Horror flicks aren't made the way the old scary movies used to be. Older movies were written to do just that ... scare viewers. Horror films as of late are more about being as violent and gory as possible. Is this an era whose time has passed?
Elements of a Good Scary Movie
There are certain telltale signs in a good scary movie, and those things aren't found often in more modern movies. The two major elements in all of the better scary movies are a buildup of storyline and suspense. These are the ones that make viewers watch through spread fingers, afraid to look at the screen, and the ones that have the audience huddled together in their seats.
This contrasts greatly with the newer scary movies that are more or less slasher films. They lack a decent plot or storyline. The only suspense in movies like Saw is when the next person will get killed and how bloody or gory it will be.
Iconic Old Scary Movies
Fans of the old scary movies have no shortage of films to watch, films that will give them everything they're looking for such as an engaging storyline and plenty of suspense. These are the horror flicks that have become iconic. These are the films that were frightening to viewers in their original release, and continue to do so. They are often still watched in reruns on cable and have inspired sequels and remakes.
Directed by Alfred Hitchcok, Psycho was adapted from a novel that was based on the true crimes of serial killer Ed Gein from Wisconsin. Janet Leigh stars as Marion, who embezzled funds from her employer, and stops in the Bates Motel while hiding out with the money. While it appears to be the mother of motel owner Norman Bates who sneaks in and stabs Marion while she's in the shower, it turns out to be Norman himself impersonating his dead mother. Psycho is such a classic; it's been honored with two sequels, a prequel, a remake, and a television movie. Hitchcock also directed several other scary movies including The Birds and Rear Window.
Janet Leigh wasn't the only scream queen in the family. Her daughter, Lamie Lee Curtis, made her film debut in the classic Halloween. The film revolves around Curtis' character, Laurie, a teenage girl. On Halloween, she and her friends are followed by Michael Myers, an escapee from an institution who killed his older sister when he was six years old. He systematically moves about on Halloween night wearing a mask and killing all Laurie's friends. Halloween went on to spur several sequels and a few remakes.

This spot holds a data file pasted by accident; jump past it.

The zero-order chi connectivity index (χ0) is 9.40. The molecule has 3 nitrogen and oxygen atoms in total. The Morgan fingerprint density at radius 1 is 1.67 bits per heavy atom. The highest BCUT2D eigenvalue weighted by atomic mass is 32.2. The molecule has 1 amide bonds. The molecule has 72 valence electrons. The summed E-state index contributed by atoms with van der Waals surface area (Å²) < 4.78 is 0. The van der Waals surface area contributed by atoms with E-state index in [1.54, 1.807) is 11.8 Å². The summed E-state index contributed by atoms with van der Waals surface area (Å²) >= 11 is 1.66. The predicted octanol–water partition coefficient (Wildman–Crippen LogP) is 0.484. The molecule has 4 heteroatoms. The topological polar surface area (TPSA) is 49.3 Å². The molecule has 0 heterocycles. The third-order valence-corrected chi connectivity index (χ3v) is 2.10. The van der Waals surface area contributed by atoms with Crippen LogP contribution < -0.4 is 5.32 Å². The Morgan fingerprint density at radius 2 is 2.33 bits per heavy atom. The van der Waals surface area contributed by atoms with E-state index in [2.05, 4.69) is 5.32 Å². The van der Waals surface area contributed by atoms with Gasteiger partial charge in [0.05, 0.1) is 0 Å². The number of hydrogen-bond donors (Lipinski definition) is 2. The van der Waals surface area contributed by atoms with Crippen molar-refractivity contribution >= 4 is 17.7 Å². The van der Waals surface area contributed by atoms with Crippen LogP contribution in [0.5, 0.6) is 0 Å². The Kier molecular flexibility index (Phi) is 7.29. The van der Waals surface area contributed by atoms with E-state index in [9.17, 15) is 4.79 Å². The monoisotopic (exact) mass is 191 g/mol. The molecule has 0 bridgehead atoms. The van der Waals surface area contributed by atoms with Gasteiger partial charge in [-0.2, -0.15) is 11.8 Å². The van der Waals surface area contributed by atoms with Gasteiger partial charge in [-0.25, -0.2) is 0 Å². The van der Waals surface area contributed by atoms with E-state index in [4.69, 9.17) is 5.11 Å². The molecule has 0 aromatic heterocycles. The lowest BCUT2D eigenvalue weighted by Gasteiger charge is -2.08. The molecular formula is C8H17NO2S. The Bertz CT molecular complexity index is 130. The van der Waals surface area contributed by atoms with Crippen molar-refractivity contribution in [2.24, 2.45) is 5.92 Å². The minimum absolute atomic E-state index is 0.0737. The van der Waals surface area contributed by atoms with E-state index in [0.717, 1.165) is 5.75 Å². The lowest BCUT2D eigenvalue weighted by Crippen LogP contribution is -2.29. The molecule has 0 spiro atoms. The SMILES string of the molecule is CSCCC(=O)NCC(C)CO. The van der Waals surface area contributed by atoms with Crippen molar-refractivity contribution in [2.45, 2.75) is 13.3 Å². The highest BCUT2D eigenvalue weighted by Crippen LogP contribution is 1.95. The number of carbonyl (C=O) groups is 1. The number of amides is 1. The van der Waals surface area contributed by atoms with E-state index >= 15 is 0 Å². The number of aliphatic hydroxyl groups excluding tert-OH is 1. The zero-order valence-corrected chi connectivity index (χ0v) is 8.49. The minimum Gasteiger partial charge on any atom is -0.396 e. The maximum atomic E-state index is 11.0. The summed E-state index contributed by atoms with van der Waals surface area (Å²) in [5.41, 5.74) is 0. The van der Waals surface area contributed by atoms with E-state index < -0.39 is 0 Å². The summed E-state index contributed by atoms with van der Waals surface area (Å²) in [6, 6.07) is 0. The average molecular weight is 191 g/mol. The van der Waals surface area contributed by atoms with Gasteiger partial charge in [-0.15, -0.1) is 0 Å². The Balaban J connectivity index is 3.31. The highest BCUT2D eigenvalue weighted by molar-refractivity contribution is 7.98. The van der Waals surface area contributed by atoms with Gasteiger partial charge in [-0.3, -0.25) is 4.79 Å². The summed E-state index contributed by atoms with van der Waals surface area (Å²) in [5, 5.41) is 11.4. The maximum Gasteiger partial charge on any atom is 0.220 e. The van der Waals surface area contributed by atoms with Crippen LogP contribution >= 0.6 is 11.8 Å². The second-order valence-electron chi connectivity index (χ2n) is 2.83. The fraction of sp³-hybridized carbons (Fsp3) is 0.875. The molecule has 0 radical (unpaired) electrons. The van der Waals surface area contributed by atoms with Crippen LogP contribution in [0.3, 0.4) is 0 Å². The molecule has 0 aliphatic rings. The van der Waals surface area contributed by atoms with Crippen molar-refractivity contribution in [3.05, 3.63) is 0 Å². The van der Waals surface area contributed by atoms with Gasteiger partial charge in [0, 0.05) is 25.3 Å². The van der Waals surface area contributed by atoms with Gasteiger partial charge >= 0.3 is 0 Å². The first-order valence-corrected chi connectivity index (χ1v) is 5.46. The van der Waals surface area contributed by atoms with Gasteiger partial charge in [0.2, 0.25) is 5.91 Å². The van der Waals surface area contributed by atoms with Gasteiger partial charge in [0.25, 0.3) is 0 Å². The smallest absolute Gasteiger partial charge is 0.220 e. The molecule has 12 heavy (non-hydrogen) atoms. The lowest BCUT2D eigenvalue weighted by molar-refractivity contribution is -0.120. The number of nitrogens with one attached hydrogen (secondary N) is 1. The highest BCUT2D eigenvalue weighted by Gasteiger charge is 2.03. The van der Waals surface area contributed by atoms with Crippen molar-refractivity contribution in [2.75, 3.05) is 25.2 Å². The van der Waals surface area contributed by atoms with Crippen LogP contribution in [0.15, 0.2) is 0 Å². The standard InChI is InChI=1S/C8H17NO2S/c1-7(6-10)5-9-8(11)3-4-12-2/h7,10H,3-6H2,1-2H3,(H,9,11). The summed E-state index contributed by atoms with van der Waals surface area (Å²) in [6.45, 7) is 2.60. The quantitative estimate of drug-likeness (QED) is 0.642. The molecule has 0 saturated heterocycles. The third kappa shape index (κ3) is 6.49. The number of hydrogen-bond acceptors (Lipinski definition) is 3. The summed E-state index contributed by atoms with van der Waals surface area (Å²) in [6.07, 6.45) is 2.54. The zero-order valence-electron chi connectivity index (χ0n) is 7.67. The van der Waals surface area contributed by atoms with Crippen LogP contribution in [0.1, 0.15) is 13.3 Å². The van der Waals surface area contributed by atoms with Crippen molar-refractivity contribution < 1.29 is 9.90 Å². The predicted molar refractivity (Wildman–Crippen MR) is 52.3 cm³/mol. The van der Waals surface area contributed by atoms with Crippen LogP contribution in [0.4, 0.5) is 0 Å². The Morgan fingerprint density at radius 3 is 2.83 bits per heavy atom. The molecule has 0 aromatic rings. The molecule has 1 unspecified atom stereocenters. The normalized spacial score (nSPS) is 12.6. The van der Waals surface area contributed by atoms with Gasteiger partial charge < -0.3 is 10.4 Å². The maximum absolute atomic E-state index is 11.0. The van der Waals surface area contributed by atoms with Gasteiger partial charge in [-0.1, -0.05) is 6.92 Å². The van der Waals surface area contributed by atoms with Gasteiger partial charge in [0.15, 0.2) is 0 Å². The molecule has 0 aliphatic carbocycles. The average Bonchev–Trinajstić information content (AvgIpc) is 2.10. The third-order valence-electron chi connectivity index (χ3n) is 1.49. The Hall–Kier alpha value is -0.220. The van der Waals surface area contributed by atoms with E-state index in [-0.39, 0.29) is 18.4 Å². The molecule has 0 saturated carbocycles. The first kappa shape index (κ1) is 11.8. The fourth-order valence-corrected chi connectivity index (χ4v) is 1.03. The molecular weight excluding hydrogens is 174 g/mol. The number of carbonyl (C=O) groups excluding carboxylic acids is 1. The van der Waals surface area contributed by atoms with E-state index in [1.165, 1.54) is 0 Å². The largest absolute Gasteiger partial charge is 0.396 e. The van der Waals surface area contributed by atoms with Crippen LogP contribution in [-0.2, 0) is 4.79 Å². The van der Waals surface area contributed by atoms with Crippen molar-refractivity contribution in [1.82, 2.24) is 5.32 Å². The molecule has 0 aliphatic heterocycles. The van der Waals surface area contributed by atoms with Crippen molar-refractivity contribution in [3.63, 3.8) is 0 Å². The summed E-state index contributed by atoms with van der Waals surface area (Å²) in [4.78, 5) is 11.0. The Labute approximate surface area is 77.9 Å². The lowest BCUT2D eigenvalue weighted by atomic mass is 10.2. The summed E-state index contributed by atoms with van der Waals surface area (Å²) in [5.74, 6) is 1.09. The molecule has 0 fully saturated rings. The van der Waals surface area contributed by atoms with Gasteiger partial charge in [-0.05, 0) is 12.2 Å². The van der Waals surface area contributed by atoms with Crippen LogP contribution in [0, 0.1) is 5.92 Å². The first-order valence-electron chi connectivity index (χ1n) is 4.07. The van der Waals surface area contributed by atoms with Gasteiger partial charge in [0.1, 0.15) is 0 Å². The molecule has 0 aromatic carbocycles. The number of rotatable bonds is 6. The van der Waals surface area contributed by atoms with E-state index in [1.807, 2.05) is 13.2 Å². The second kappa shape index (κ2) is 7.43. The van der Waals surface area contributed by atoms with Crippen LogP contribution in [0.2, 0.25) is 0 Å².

The Exorcist (1973)
Like Curtis, Linda Blair also fired up her career in the horror movie genre. The Exorcist wasn't her first film, but it was the earliest movie she is widely remembered for. The film was adapted from a novel and also based on the exorcism case of Robbin Mannheim. Blair played a young girl whose mother (Ellen Burstyn) believes her daughter is possessed by the devil and orders up an exorcism from two priests. The film had a handful of sequels. Additionally, two other films released within five years of The Exorcist dealt with the theme of demonic children, Rosemary's Baby and The Omen.
The Shining (1980)
The Stanley Kubrick-directed The Shining is such a classic that it's brought certain quotes into our vernacular, including:
- "Red rum"
- "All work and no play makes Jack a dull boy"
- "Here's Johnny"
The film revolves around a writer (Jack Nicholson) who assumes the job of a hotel caretaker in the winter. He brings his wife (Shelly Duvall) and young son with him as they set up residence in the large, empty compound. Strange happenings begin to affect the family and hotel, and eventually the writer begins to go a little crazy. The film is based on a novel written by Stephen King, and inspired a TV miniseries and parody on The Simpsons.
A Genre that Can't Be Killed Off
It's the lack of great storylines and suspense that leaves viewers scanning the dial in October searching for the older scary films. They are so classic that movie studios often remake them to tap into the same magic. It's these films that will keep the genre alive.